Anne Summers has been a client of ours for nearly six years.
As befits someone who keeps her finger on the societal pulse, Anne has crafted and continues to hone a very particular presence on the web, one that reflects the different way people seek to engage with her.
Discussion, interaction, input, sharing: what may be groundbreaking Web 2.0 buzzwords to some have provided grist to Anne’s observational mill for a long time.
While Anne was using WordPress to establish a tacked-on blog and exploring Facebook and Twitter (the former to greater positive effect, at this stage), her static website remained just that. With a new book coming out, it was time for a site redesign.
The redesign presented a number of challenges, the biggest of which was the challenge of making it all look very simple.
Simple is hard.
Structurally, WordPress is now at the front of the site, and “the blog” is now an integrated part of the whole site. The previous static pages are now WP pages.
We deliberately sought a look that was part newspaper-part magazine, carrying the immediacy and impact of the former and the comparative expansiveness of the latter.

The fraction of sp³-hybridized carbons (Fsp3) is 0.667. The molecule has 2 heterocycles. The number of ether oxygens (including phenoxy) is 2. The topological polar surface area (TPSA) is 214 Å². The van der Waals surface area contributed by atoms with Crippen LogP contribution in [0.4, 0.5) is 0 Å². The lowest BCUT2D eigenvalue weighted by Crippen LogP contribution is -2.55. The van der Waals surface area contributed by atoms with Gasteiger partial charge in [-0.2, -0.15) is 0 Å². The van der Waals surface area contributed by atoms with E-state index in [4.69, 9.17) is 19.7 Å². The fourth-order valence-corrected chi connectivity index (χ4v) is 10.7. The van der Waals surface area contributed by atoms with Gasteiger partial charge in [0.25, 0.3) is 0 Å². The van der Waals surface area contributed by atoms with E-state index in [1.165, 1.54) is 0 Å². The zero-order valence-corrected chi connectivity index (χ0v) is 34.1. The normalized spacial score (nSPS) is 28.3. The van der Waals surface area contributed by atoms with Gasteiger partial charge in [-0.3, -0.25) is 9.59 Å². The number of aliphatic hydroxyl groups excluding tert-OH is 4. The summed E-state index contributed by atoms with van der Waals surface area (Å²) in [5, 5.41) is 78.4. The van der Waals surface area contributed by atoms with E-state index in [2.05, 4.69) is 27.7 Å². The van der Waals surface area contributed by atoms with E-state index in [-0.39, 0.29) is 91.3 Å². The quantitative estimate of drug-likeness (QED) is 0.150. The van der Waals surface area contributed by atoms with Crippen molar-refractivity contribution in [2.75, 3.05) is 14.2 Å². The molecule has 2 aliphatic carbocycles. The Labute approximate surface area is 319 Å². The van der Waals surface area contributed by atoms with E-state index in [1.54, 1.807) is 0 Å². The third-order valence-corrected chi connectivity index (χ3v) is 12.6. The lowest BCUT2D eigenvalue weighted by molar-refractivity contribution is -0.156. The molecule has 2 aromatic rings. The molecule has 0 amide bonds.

For those who are interested in such things, we used WordPress 2.8.1 as the content management system, adapting the Atahualpa theme (which, by the way, has an amazing back end of its own).
For particular functionality and layout, we installed the following plug-ins:
AddThis Social Bookmarking Widget Version 1.5.4
Clean Archives Reloaded Version 3.1.8
Recent Posts Version 220.127.116.11
Post-Plugin Library Version 18.104.22.168 (required for Recent Posts)
Get Recent Comments Version 2.0.6
SidePosts Widget Version 2.1.4
WP-ContactForm Version 1.5.1
We also installed Akismet and WordPress Automatic Upgrade plug-ins and hard coded Google Analytics into the footer.
NB By “Anne Summers”, we mean the Australian journalist, author and social commentator, a champion for women’s rights in Australia since the 1970s rather than the UK-based purveyor of erotic lingerie and sex toys. The latter is called “Ann Summers”, although their SEO advisers are clearly determined to cover any spelling variations including that of our local feminist icon. Has there ever been such a stark contrast?